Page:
Take the 2-minute tour ×
Stack Overflow is a question and answer site for professional and enthusiast programmers. It's 100% free, no registration required.

Tesseract OCR engine sometimes outputs text that has no meaning, i want to design an algorithm that neglects any text or word that has no meaning, below is some sort of output text that i want to neglect,my simple solution is to count the words in the recognized text that's separated by " " and the text which has too many words will be garbage(Hint: i'm scanning images which at most will contains 40 words) any idea will be helpful,thanks.

 °J!9O‘ !P99W M9N 6 13!-|15!Cl ‘I-/Vl
 978 89l9 Z0 3+ 3 'l9.l.
 97 999 VLL lLOZ+ 3 9l!q°lN
 wo0'|axno/(@|au1e>1e: new;
 1=96r2a1ey\1 1uauud0|e/\e(]
 |8UJB){ p8UJL|\7'
share|improve this question
Very broad question. First, how do you know if a text or a word has no meaning? (i.e. do you have a perfect dictionary?). How do you account for local mistakes? Eg. If 'ENGINE' is read as 'ENGTINE' do you discard it completely? I can go on and on. –  ElKamina Apr 16 '12 at 19:07
i updated my question –  chostDevil Apr 16 '12 at 19:08
You could look for too many consecutive symbols, or consecutive letter combinations that do not occur in the language of the text, on top of looking at word length. 1-3 letter words are not likely to be misspelled or from another language, so dictionary could help for those. –  Benjamin Apr 16 '12 at 19:51

2 Answers 2

up vote 3 down vote accepted

Divide the output text into words. Divide the words into triples. Count the triple frequencies, and compare to triple frequencies from text of a known-good text corpus (EG all the articles from some mailing list discussing what you intend to OCR, minus the header lines).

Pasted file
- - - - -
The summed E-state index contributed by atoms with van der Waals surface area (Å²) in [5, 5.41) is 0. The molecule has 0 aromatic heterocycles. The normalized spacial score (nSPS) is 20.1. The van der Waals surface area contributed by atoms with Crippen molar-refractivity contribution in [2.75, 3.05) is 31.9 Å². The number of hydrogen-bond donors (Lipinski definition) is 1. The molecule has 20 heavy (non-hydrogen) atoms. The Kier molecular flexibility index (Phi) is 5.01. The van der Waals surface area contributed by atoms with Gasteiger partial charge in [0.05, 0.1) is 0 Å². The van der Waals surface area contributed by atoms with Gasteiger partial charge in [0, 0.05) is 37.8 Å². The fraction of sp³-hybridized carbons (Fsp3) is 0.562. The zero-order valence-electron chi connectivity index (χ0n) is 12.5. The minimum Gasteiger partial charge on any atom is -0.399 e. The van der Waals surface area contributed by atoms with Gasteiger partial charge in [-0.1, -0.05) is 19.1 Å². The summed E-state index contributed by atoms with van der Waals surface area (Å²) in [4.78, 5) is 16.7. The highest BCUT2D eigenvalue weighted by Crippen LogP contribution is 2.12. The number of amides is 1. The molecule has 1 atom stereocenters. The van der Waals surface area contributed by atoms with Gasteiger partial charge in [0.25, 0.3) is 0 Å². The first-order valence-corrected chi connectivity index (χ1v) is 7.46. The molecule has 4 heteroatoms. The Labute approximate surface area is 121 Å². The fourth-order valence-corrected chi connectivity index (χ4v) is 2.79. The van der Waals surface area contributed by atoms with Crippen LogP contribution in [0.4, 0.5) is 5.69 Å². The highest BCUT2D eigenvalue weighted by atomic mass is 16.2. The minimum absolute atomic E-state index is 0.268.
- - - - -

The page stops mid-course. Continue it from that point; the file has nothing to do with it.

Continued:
When I say "triples", I mean:

whe, hen, i, say, tri, rip, ipl, ple, les, i, mea, ean

...so "i" has a frequency of 2 in this short example, while the others are all frequency 1.

If you do a frequency count of each of these triples for a large document in your intended language, it should become possible to be reasonably accurate in guessing whether a string is in the same language.

Granted, it's heuristic.

I've used a similar approach for detecting English passwords in a password changing program. It worked pretty well, though there's no such thing as a perfect "obvious password rejecter".

share|improve this answer
These "triples" are properly called trigrams. –  maniek Apr 16 '12 at 21:45

Check the words against a dictionary?

Of course, this will have false-positives for things like foreign-phrases or code. The problem in general is intractable (ex. is this code or gibberish? :) ). The only (nearly) perfect method would be to use this as a heuristic to flag certain sections for human review.

share|improve this answer

Your Answer


By posting your answer, you agree to the privacy policy and terms of service.

Not the answer you're looking for? Browse other questions tagged or ask your own question.